Tag Archives: Explicit teaching

Blog of the Week: 13 November 2020 – One Sentence at a Time

The Need for Explicit Instruction in Teaching Students to Write Well

By Judith C. Hochman, Natalie Wexler

American Educator Summer 2017

When Monica entered high school, her writing skills were minimal. After repeating first grade and getting more than 100 hours of tutoring in elementary school, she’d managed to learn to read well enough to get by, and she was comfortable with math. But writing seemed beyond her reach.

During her freshman year at New Dorp High School, a historically low-performing school on Staten Island in New York City, Monica’s history teacher asked her to write an essay on Alexander the Great. “I think Alexander the Great was one of the best military leaders,” Monica wrote. Her entire response consisted of six simple sentences, one of …

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Blog of the Week: 19 January 2018 – Ten principles for great explicit teaching

Ben Newmark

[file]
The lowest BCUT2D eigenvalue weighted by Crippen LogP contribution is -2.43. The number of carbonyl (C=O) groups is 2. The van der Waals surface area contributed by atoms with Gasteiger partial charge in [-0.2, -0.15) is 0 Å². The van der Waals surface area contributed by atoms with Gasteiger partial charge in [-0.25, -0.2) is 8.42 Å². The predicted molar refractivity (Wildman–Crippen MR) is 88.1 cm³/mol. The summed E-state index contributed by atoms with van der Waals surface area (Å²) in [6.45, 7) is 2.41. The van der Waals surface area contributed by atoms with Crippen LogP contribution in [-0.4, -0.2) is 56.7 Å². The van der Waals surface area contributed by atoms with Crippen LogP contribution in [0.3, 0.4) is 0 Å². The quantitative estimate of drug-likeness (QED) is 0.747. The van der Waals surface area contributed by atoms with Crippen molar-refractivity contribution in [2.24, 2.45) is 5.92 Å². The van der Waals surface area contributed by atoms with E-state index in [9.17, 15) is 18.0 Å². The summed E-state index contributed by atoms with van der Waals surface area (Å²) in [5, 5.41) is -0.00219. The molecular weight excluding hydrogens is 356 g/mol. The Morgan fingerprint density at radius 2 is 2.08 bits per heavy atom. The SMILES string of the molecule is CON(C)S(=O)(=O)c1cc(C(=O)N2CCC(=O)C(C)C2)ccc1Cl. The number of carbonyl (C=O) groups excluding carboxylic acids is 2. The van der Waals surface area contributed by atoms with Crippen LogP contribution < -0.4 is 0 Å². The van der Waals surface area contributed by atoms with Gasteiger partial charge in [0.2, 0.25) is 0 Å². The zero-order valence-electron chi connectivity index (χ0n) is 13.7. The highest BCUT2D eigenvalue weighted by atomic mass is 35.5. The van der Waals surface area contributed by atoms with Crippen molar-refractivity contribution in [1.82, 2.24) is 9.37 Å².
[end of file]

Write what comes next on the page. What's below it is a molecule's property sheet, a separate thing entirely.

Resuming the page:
Ten principles

I would like to begin by clarifying terminology. Put most simply, I will be discussing how to plan extended explanations of substantive content, delivered didactically to a whole class. Bizarrely, for something so simple which, at its essence, is just ‘teaching’ to me, there is no consensus on what this is called. When I first began writing on this I called it Direct Instruction but it has become clear this is misleading. Capitalised, Direct Instruction means something very specific and includes the scripted lessons currently causing much controversy. Greg Ashman wrote a series of blogs on this, which are tremendously helpful to understanding the differences between the various types of didactic delivery. For convenience, I am going to try and stick to the term Explicit Teaching to describe what I mean. Please forgive me if I use other terms and I ask for your patience if I do slip; for…

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